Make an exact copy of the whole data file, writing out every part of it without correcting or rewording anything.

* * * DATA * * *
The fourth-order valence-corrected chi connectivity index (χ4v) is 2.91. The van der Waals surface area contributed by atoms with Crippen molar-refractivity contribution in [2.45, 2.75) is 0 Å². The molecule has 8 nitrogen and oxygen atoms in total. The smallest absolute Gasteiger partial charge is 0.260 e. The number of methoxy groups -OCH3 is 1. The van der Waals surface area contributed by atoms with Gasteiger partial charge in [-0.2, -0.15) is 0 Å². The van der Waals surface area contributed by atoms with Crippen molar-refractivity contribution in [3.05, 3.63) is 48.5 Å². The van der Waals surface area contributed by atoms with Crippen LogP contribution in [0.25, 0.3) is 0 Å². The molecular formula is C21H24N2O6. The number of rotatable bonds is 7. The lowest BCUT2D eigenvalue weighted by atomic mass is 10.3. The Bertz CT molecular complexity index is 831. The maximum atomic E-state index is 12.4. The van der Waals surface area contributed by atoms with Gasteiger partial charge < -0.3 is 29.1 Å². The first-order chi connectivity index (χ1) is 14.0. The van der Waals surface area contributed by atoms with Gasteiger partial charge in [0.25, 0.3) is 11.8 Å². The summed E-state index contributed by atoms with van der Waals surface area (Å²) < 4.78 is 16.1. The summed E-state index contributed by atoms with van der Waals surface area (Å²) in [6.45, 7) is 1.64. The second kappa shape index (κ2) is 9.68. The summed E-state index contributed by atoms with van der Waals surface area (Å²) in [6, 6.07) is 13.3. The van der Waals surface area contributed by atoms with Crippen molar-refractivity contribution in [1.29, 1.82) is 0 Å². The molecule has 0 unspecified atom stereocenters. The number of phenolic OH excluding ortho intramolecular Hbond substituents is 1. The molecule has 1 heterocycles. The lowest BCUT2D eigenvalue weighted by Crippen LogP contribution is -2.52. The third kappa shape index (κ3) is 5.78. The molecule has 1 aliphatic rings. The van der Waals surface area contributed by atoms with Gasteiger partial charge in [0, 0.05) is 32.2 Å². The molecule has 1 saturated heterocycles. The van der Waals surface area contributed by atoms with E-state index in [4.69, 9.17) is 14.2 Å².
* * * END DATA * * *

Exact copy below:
The fourth-order valence-corrected chi connectivity index (χ4v) is 2.91. The van der Waals surface area contributed by atoms with Crippen molar-refractivity contribution in [2.45, 2.75) is 0 Å². The molecule has 8 nitrogen and oxygen atoms in total. The smallest absolute Gasteiger partial charge is 0.260 e. The number of methoxy groups -OCH3 is 1. The van der Waals surface area contributed by atoms with Gasteiger partial charge in [-0.2, -0.15) is 0 Å². The van der Waals surface area contributed by atoms with Crippen molar-refractivity contribution in [3.05, 3.63) is 48.5 Å². The van der Waals surface area contributed by atoms with Crippen LogP contribution in [0.25, 0.3) is 0 Å². The molecular formula is C21H24N2O6. The number of rotatable bonds is 7. The lowest BCUT2D eigenvalue weighted by atomic mass is 10.3. The Bertz CT molecular complexity index is 831. The maximum atomic E-state index is 12.4. The van der Waals surface area contributed by atoms with Gasteiger partial charge < -0.3 is 29.1 Å². The first-order chi connectivity index (χ1) is 14.0. The van der Waals surface area contributed by atoms with Gasteiger partial charge in [0.25, 0.3) is 11.8 Å². The summed E-state index contributed by atoms with van der Waals surface area (Å²) < 4.78 is 16.1. The summed E-state index contributed by atoms with van der Waals surface area (Å²) in [6.45, 7) is 1.64. The second kappa shape index (κ2) is 9.68. The summed E-state index contributed by atoms with van der Waals surface area (Å²) in [6, 6.07) is 13.3. The van der Waals surface area contributed by atoms with Crippen molar-refractivity contribution in [1.29, 1.82) is 0 Å². The molecule has 0 unspecified atom stereocenters. The number of phenolic OH excluding ortho intramolecular Hbond substituents is 1. The molecule has 1 heterocycles. The lowest BCUT2D eigenvalue weighted by Crippen LogP contribution is -2.52. The third kappa shape index (κ3) is 5.78. The molecule has 1 aliphatic rings. The van der Waals surface area contributed by atoms with Gasteiger partial charge in [0, 0.05) is 32.2 Å². The molecule has 1 saturated heterocycles. The van der Waals surface area contributed by atoms with E-state index in [4.69, 9.17) is 14.2 Å².